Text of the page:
I don’t want to make too much of this but not only does the tone of chapter 11 change from the rest of the book, I found it interesting that the tense also changed.
When describing the prophets actions, the tense is present: fire “comes out” and they “have authority”
When it talks about the monster and the death of the prophets, it’s future tense: “will make”, “will be”, “will celebrate.”
However, when the spirit of life calls them, we’re back to the present tense: “they stood”, “they heard”, they went.”
I’m stumped. There has got to be some parallel to Jesus’s death and resurrection but I’m missing it. Let me know if you can think of anything.
Wait, don’t you get the sense that the victory is already won by these prophets even though bad stuff is going to happen to them?
This is the woe that works. Unlike the plagues or any of the previous trials, this makes people turn to God. Why is that? Is raising the dead really any more dramatic than horse-sized locusts with scorpion tails? I’m not sure. Are the plagues the witnesses bring any more horrible than God’s previous attempts to get humankind’s attention. I doubt it.
The key difference I see here is the witness. The words of people accompany the disasters, giving them a context and a reason. Then when God miraculously raises the witnesses, it shows God’s ultimate authority. Whew.
That’s an important lesson for me today. How much am I opening my mouth and giving God the credit for things that happen in my sphere of influence? Do people (correctly) attribute God’s work in both the successes and tragedies of my life? Probably not …
It is somewhat difficult to read about the martyred church from my recliner. As I have been blogging for the last couple of weeks on Revelation, I sit in my easy chair with a hot cup of coffee, breaking every now and then to get a snack. When it gets a bit warm, I turn on the AC. I sometimes walk out on my deck to get some fresh air, wondering, “What’s for lunch?” I can’t really say that I have ever suffered for my faith. In fact, I get a tax break for giving money to my church.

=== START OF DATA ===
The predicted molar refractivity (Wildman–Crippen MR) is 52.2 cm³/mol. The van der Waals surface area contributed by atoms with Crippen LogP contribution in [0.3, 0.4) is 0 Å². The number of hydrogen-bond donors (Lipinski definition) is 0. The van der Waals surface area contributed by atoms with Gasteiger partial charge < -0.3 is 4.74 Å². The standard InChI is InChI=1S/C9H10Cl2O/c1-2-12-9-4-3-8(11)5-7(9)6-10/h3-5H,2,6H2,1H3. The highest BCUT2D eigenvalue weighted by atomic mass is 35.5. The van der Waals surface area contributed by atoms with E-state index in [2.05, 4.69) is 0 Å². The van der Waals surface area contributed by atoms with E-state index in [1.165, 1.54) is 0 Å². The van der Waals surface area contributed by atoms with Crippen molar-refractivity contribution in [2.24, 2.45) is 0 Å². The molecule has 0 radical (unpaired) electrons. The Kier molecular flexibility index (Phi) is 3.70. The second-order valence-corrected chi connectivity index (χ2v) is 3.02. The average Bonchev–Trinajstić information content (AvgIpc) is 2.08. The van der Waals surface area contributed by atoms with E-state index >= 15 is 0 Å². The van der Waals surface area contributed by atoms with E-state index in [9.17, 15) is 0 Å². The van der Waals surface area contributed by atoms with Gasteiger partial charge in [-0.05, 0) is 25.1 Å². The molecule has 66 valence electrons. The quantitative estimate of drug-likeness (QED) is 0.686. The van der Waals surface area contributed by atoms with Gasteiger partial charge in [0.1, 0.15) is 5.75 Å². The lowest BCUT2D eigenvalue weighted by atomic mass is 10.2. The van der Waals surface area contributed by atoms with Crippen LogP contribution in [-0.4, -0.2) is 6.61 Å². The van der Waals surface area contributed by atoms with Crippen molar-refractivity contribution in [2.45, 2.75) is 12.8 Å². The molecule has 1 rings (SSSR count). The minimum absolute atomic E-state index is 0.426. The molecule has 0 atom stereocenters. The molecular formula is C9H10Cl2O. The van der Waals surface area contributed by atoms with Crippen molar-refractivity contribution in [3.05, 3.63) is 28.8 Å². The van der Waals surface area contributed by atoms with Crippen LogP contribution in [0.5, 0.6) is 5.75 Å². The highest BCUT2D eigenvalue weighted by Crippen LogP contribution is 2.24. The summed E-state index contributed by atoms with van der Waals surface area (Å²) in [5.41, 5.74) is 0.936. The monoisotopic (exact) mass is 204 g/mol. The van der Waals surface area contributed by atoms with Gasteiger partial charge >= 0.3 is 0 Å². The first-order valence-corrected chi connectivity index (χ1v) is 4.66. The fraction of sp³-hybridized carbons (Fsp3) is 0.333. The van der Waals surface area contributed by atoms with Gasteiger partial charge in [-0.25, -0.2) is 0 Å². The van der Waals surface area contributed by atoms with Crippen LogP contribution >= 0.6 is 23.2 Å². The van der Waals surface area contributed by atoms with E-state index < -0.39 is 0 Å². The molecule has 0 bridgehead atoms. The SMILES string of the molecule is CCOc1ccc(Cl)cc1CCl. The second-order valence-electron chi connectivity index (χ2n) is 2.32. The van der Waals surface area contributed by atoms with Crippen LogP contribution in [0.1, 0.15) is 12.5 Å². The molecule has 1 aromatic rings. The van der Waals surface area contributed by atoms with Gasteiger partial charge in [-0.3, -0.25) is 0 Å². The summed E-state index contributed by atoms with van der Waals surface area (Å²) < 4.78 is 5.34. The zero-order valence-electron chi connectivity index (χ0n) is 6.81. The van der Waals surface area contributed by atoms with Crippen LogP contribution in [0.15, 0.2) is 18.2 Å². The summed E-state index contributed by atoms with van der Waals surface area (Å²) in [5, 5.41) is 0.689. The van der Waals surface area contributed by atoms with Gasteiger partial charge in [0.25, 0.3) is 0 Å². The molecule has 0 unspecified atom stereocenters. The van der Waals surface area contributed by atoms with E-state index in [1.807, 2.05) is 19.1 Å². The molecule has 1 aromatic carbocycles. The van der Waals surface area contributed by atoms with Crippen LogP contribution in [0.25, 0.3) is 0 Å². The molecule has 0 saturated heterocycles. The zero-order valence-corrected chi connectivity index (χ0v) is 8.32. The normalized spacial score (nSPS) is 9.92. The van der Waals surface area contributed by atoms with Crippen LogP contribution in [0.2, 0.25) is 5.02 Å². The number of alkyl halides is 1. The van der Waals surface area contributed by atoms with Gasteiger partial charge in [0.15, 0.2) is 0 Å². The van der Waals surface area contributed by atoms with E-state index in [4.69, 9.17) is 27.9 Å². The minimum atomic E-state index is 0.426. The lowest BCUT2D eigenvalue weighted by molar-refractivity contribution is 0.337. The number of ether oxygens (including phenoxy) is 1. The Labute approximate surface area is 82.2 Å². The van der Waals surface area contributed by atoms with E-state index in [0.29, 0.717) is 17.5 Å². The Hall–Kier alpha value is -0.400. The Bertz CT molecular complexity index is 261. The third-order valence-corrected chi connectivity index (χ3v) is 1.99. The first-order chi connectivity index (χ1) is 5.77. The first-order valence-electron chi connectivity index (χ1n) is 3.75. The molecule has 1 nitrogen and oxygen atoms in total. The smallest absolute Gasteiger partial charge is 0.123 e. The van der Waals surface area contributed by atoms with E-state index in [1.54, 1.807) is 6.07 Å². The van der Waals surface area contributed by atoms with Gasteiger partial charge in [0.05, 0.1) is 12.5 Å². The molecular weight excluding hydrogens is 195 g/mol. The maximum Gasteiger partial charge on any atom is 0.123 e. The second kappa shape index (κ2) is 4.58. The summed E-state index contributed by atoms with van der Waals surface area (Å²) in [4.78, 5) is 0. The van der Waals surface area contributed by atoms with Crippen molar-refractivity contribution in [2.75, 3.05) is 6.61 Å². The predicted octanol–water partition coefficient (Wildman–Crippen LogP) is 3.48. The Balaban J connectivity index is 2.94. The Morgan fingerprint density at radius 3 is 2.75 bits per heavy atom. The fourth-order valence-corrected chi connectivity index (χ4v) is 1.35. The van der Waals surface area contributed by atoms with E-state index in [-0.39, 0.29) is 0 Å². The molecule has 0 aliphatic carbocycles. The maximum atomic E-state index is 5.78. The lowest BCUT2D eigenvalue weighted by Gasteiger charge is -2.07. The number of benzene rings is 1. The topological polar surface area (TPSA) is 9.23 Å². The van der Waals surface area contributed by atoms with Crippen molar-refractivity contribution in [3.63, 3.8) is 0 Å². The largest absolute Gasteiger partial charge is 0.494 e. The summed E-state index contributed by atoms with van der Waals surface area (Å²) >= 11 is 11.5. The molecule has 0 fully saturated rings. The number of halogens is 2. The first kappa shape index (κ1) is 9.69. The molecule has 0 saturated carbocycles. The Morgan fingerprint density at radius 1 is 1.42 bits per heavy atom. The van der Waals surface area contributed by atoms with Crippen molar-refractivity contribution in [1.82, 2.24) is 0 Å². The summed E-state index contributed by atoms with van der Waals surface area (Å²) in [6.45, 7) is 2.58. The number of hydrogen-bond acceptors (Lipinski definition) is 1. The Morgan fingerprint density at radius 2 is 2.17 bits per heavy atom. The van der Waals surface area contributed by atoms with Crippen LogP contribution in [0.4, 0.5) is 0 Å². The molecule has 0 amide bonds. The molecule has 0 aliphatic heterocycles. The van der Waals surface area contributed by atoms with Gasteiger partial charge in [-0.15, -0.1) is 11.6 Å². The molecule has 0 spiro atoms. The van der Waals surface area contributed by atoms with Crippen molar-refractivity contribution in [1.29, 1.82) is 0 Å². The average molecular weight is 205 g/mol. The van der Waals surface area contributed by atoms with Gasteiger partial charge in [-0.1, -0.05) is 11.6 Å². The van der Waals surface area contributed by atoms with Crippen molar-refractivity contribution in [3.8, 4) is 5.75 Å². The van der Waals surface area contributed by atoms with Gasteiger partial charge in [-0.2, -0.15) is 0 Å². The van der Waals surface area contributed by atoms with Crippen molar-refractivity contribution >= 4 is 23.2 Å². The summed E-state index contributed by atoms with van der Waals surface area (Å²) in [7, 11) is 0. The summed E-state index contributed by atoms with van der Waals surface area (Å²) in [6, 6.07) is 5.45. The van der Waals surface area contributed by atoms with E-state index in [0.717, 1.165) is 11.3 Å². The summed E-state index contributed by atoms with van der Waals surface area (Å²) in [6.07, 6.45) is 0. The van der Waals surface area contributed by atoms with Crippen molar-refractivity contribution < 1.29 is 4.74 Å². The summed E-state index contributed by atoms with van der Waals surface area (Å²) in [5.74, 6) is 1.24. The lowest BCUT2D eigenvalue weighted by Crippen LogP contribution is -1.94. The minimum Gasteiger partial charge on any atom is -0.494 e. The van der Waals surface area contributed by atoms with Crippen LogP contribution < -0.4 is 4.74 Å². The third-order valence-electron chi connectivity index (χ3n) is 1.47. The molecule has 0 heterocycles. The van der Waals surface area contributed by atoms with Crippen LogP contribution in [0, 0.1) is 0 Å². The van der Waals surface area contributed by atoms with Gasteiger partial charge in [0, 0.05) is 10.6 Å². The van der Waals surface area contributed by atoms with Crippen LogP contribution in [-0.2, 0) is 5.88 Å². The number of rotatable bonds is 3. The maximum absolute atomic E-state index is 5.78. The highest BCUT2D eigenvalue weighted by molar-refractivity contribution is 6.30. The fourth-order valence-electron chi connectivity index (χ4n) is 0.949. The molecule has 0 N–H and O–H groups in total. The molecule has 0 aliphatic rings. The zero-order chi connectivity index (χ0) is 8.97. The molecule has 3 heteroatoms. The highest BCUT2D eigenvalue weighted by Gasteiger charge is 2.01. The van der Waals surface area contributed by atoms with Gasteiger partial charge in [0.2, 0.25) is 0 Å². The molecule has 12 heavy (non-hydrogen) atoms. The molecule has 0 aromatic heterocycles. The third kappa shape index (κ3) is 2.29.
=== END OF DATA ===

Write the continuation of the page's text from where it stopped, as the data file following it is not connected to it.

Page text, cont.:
In today’s passage, we find two authoritative witnesses who prophesy to the world with signs, wonders, and powers. When their job is done, a monster from the Abyss kills them. Their bodies lay in the street while the inhabitants of the earth …
I once heard a definition of God’s will–God’s will is exactly what I would do, if I had all the facts. I think that applies to this whacked-out passage of Revelation. God knows what he’s doing. His way is the right way and his understanding of his process is flawless. Nothing is wasted or late or meaningless. The beauty of it is–he doesn’t need my approval. Not comprehending all of his plans and how he executes them doesn’t mean I should just shrug my shoulders, scratch my head and not try to at least give it a good think. Part of knowing and understanding God is seeing how he works and what that reveals about his character. I may be puzzled, but I will keep looking for the missing pieces.
Today marks half way through our study with NT Wright. Twenty three down and twenty three to go. I have always had a hard time with the middle of something. I like the beginning because it is exciting and I like the end because you can see your way to completion, and ultimately onto a new beginning. But the middle just begins to get muddled sometimes.
So as we come to the end of this passage in chapter 11, NT points out that right here in the middle, “turns out to be one of the most important and central statements of what John wants to say to the churches to whom he is writing.” NT says:
Suddenly out of the smoke and fire of the earlier chapters, a vision is emerging: a vision of the creator God as the God of mercy, …
I agree with Tom Wright that it’s best not to take these two witnesses as either allegorical or literal people. Chapter 11 is something like a parable, or a short story, designed to instruct us how to be the church. “Witness” is an interesting word choice, by the way, since its primary connotation is the courtroom. The witnesses are not on trial, since the appropriate word for that would be “defendant”, but are instead testifying on behalf of someone else.
Who? Jesus, of course.
Christ is “on trial” for claiming to replace the kingdoms of this world with the kingdom of our God, for subverting the status quo, for claiming that he has been given all power and authority in heaven and on earth and under the earth. He is on trial because, to all outward appearances, he is deluded. Caesar is …